The Taxpayer Relief Act of 1997 introduced a new type of individual retirement account (IRA) known as the Roth IRA. Named for Senator William Roth of Delaware, who was the Chairman of the Senate Finance Committee at the time, the Roth IRA differs from the traditional IRA in that contributions to it are not deductible.
The Roth IRA: A Different Approach to Tax Relief
Unlike the traditional IRA, the Roth IRA does not offer tax relief on the front end. Contributions to a traditional IRA are tax-deductible, which can provide an immediate tax cut for the contributor. In contrast, contributions to a Roth IRA are not deductible, so there is no immediate tax benefit.
However, there are some key benefits to the Roth IRA that make it an appealing option for many taxpayers. The biggest advantage is that withdrawals from a Roth IRA are tax-free. This means that the full amount of the account will be available to support the contributor in retirement without any further taxes required.
For those who exceed the contribution limits for a traditional IRA, the Roth IRA may be the obvious choice. They can withdraw money from their traditional IRA, pay taxes on the withdrawal, and then deposit the after-tax amount into a Roth IRA.
Conventional and Roth IRAs: Identical in Theory
Although the traditional and Roth IRAs may sound quite different, in fact, they offer virtually identical tax benefits. Both types of IRAs provide a way for taxpayers to save for retirement and reduce their tax liability.
The main difference between the two is the timing of the tax benefit. With a traditional IRA, the tax benefit comes on the front end, with contributions being tax-deductible. With a Roth IRA, the benefit comes on the back end, with withdrawals being tax-free.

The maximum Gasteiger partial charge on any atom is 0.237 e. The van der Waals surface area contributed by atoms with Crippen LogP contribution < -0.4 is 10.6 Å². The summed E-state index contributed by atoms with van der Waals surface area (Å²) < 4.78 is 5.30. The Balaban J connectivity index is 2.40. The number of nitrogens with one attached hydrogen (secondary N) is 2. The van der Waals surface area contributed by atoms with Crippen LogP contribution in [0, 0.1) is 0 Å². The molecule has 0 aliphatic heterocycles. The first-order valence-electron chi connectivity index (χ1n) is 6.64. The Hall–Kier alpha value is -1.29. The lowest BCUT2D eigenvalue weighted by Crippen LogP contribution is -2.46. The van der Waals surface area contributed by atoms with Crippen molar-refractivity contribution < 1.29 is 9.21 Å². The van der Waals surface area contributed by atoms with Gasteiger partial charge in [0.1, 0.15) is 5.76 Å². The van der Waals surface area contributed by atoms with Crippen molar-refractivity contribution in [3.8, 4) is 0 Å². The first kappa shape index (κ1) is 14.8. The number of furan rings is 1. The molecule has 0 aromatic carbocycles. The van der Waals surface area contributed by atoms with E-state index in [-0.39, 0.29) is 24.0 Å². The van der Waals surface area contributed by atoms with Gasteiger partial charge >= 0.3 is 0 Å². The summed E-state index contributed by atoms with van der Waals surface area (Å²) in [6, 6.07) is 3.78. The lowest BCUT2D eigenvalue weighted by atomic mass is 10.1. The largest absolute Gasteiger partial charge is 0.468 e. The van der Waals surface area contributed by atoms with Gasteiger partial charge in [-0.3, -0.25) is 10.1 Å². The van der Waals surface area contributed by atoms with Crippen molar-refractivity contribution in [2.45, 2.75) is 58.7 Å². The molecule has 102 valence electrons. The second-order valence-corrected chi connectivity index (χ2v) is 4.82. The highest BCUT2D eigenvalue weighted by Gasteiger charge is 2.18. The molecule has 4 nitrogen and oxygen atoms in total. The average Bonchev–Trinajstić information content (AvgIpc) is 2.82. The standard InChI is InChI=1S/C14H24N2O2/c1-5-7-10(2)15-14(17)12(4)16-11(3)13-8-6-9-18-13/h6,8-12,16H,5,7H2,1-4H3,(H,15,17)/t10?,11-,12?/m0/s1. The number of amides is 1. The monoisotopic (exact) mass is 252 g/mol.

Consider a Roth IRA:
For a person who’s tax rate is lower in the retirement than when they contributed to the account, a Roth IRA might be the better option because they would pay less tax and have more after-tax income in retirement.
Income Cap and Estate Planning:
The Roth IRA also has higher contribution limits than the traditional IRA for high-income earners. However, both types of IRAs are subject to different regulations and estate tax treatment. Traditional IRAs are subject to estate taxes at the death of the account holder and income taxes when funds are withdrawn. A Roth IRA reduces the taxable estate because the income tax is pre-paid.
In conclusion, the Taxpayer Relief Act of 1997 has offered an alternative way of saving for retirement, The Roth IRA, that provides different benefits than the traditional IRA. Both IRAs provide identical tax benefits, but the timing of the benefit differs between the two. The Roth IRA is an appealing option for many taxpayers, especially for those who expect to have a lower tax rate in retirement and for those who exceed the contribution limits for a traditional IRA. Both are subject to different regulations and estate tax treatment.